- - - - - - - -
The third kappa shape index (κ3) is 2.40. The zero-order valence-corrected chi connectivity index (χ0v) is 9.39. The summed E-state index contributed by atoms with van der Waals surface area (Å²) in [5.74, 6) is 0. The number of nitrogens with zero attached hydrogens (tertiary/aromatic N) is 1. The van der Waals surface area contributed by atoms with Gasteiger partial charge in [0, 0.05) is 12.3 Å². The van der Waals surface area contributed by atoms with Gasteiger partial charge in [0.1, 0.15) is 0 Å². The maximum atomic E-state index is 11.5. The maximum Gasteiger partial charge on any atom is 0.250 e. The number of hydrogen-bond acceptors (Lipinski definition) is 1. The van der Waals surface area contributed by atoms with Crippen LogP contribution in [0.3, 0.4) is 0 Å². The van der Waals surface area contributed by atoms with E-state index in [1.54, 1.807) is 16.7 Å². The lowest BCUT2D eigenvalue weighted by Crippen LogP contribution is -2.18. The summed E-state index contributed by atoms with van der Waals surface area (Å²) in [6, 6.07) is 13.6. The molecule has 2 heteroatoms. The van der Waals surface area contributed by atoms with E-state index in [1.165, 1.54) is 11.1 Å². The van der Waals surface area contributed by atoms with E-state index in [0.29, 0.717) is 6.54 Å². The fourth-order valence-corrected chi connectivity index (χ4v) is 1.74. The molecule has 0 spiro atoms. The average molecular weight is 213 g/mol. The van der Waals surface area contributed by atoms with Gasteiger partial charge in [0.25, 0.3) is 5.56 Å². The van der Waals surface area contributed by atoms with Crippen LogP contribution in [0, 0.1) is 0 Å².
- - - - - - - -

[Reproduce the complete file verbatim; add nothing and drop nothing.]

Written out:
The third kappa shape index (κ3) is 2.40. The zero-order valence-corrected chi connectivity index (χ0v) is 9.39. The summed E-state index contributed by atoms with van der Waals surface area (Å²) in [5.74, 6) is 0. The number of nitrogens with zero attached hydrogens (tertiary/aromatic N) is 1. The van der Waals surface area contributed by atoms with Gasteiger partial charge in [0, 0.05) is 12.3 Å². The van der Waals surface area contributed by atoms with Gasteiger partial charge in [0.1, 0.15) is 0 Å². The maximum atomic E-state index is 11.5. The maximum Gasteiger partial charge on any atom is 0.250 e. The number of hydrogen-bond acceptors (Lipinski definition) is 1. The van der Waals surface area contributed by atoms with Crippen LogP contribution in [0.3, 0.4) is 0 Å². The van der Waals surface area contributed by atoms with E-state index in [1.54, 1.807) is 16.7 Å². The lowest BCUT2D eigenvalue weighted by Crippen LogP contribution is -2.18. The summed E-state index contributed by atoms with van der Waals surface area (Å²) in [6, 6.07) is 13.6. The molecule has 2 heteroatoms. The van der Waals surface area contributed by atoms with E-state index in [1.165, 1.54) is 11.1 Å². The van der Waals surface area contributed by atoms with E-state index in [0.29, 0.717) is 6.54 Å². The fourth-order valence-corrected chi connectivity index (χ4v) is 1.74. The molecule has 0 spiro atoms. The average molecular weight is 213 g/mol. The van der Waals surface area contributed by atoms with Gasteiger partial charge in [0.25, 0.3) is 5.56 Å². The van der Waals surface area contributed by atoms with Crippen LogP contribution in [0, 0.1) is 0 Å².